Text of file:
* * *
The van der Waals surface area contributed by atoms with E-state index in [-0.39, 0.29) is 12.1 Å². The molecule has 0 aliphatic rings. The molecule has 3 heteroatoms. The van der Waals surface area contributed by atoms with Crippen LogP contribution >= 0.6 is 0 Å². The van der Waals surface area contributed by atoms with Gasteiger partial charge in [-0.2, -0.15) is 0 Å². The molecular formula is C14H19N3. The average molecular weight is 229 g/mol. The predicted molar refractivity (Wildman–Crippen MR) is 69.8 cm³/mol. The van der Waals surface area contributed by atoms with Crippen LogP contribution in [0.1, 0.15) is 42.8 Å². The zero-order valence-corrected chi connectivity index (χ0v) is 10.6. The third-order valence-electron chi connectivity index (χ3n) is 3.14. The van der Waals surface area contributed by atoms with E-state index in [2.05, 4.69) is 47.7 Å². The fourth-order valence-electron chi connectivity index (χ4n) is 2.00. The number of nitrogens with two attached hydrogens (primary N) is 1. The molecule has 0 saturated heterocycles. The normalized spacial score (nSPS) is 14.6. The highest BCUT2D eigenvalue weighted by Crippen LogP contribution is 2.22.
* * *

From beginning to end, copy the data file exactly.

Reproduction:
The van der Waals surface area contributed by atoms with E-state index in [-0.39, 0.29) is 12.1 Å². The molecule has 0 aliphatic rings. The molecule has 3 heteroatoms. The van der Waals surface area contributed by atoms with Crippen LogP contribution >= 0.6 is 0 Å². The van der Waals surface area contributed by atoms with Gasteiger partial charge in [-0.2, -0.15) is 0 Å². The molecular formula is C14H19N3. The average molecular weight is 229 g/mol. The predicted molar refractivity (Wildman–Crippen MR) is 69.8 cm³/mol. The van der Waals surface area contributed by atoms with Crippen LogP contribution in [0.1, 0.15) is 42.8 Å². The zero-order valence-corrected chi connectivity index (χ0v) is 10.6. The third-order valence-electron chi connectivity index (χ3n) is 3.14. The van der Waals surface area contributed by atoms with E-state index in [2.05, 4.69) is 47.7 Å². The fourth-order valence-electron chi connectivity index (χ4n) is 2.00. The number of nitrogens with two attached hydrogens (primary N) is 1. The molecule has 0 saturated heterocycles. The normalized spacial score (nSPS) is 14.6. The highest BCUT2D eigenvalue weighted by Crippen LogP contribution is 2.22.